One hour TV documentary, narrated by Elliott Gould, about one of the most talked-about art collectors of the twentieth century.
In 2010, Sotheby’s held a sale in Paris and London of some 140 works of art by the world’s most famous modern painters. The auction caused an enormous stir, in part because the collection was said to have been owned by the legendary Parisian art dealer, Ambroise Vollard. And without question, the most exciting aspect of this sale was that none of the artworks had been seen by the public for 70 years. When the final gavel came down, the auction had raised some $30,000,000 for the heirs of Ambroise Vollard, including an all-time record price for a painting by Fauvist artist André Derain.
But through all the hype and clamor of the sale, one name was rarely mentioned: that of Erich Slomovic, the man who had put the artworks in the bank vault in the first place — back in 1940, just two months before the Nazis marched into Paris. The rest of the art then in Erich’s possession — some 429 paintings, drawings, prints, ceramics and statues — accompanied him as he fled France for his native Yugoslavia, where they arrived safe and sound.
Tragically, the Nazis caught up with Erich a couple of years later and killed him, along with his father and brother. But they never found his art. Today most of it lies hidden in the basement of the National Museum of Serbia, while heirs and pseudo-heirs and governments argue over who should be its lawful owner.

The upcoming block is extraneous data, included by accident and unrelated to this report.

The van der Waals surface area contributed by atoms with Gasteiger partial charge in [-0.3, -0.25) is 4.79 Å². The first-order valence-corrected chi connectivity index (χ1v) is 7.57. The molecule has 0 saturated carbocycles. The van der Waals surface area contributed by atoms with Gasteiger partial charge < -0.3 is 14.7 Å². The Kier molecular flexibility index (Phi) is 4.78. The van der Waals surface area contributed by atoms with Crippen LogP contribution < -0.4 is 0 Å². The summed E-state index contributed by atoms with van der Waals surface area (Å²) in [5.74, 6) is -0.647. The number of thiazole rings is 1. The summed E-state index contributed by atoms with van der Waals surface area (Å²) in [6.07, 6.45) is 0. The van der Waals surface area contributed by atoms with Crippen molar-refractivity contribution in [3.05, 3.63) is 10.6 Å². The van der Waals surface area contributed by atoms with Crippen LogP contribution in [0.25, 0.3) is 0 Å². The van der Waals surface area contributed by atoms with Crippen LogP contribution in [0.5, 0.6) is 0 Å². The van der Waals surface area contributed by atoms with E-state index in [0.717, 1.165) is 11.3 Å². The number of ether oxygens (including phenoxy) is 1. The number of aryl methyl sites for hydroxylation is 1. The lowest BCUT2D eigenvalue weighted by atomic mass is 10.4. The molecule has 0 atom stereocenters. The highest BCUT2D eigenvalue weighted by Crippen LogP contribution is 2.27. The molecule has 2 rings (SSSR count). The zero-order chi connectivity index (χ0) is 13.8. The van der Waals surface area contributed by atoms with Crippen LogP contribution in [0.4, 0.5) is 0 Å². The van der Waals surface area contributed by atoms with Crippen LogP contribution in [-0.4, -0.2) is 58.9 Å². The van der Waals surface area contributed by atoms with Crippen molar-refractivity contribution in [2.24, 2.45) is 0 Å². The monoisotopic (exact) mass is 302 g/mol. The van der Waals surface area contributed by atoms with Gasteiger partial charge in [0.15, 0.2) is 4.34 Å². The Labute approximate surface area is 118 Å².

The Mysterious Mr. Slomovic traces Erich’s short but remarkable life, from his teenage forays into art collecting to his unexpected success in prewar Paris to his triumphant exhibition in Zagreb — followed by his death at the hands of the Nazis and the subsequent character assassination which has continued unabated since his murder by those who need to discredit him in order to lay claim to his art collection.
Employing eyewitness testimony, together with interviews with historians and art historians, the filmmakers have traveled through Serbia, Croatia, France, England and America to bring Erich’s story to the screen.
Duration: 56 minutes